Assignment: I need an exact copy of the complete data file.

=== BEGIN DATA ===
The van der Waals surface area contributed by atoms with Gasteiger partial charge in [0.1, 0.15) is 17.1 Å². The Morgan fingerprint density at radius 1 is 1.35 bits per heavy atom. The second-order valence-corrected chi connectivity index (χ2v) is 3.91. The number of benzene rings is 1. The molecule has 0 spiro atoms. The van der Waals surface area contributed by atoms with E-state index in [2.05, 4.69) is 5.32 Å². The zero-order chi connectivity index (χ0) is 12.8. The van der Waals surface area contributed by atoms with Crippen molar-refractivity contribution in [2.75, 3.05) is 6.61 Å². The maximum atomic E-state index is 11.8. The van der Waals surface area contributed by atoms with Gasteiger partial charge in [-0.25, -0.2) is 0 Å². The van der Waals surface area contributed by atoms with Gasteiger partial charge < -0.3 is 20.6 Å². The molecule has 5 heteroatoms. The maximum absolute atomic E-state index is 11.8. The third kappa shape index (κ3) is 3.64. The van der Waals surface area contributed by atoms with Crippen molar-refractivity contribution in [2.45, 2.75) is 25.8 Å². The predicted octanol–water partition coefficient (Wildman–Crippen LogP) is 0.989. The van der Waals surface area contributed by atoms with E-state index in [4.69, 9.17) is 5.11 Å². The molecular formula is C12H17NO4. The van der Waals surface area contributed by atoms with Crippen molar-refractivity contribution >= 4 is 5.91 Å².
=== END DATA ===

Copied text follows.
The van der Waals surface area contributed by atoms with Gasteiger partial charge in [0.1, 0.15) is 17.1 Å². The Morgan fingerprint density at radius 1 is 1.35 bits per heavy atom. The second-order valence-corrected chi connectivity index (χ2v) is 3.91. The number of benzene rings is 1. The molecule has 0 spiro atoms. The van der Waals surface area contributed by atoms with E-state index in [2.05, 4.69) is 5.32 Å². The zero-order chi connectivity index (χ0) is 12.8. The van der Waals surface area contributed by atoms with Crippen molar-refractivity contribution in [2.75, 3.05) is 6.61 Å². The maximum atomic E-state index is 11.8. The van der Waals surface area contributed by atoms with Gasteiger partial charge in [-0.25, -0.2) is 0 Å². The van der Waals surface area contributed by atoms with Gasteiger partial charge < -0.3 is 20.6 Å². The molecule has 5 heteroatoms. The maximum absolute atomic E-state index is 11.8. The third kappa shape index (κ3) is 3.64. The van der Waals surface area contributed by atoms with Crippen molar-refractivity contribution in [2.45, 2.75) is 25.8 Å². The predicted octanol–water partition coefficient (Wildman–Crippen LogP) is 0.989. The van der Waals surface area contributed by atoms with E-state index in [4.69, 9.17) is 5.11 Å². The molecular formula is C12H17NO4. The van der Waals surface area contributed by atoms with Crippen molar-refractivity contribution >= 4 is 5.91 Å².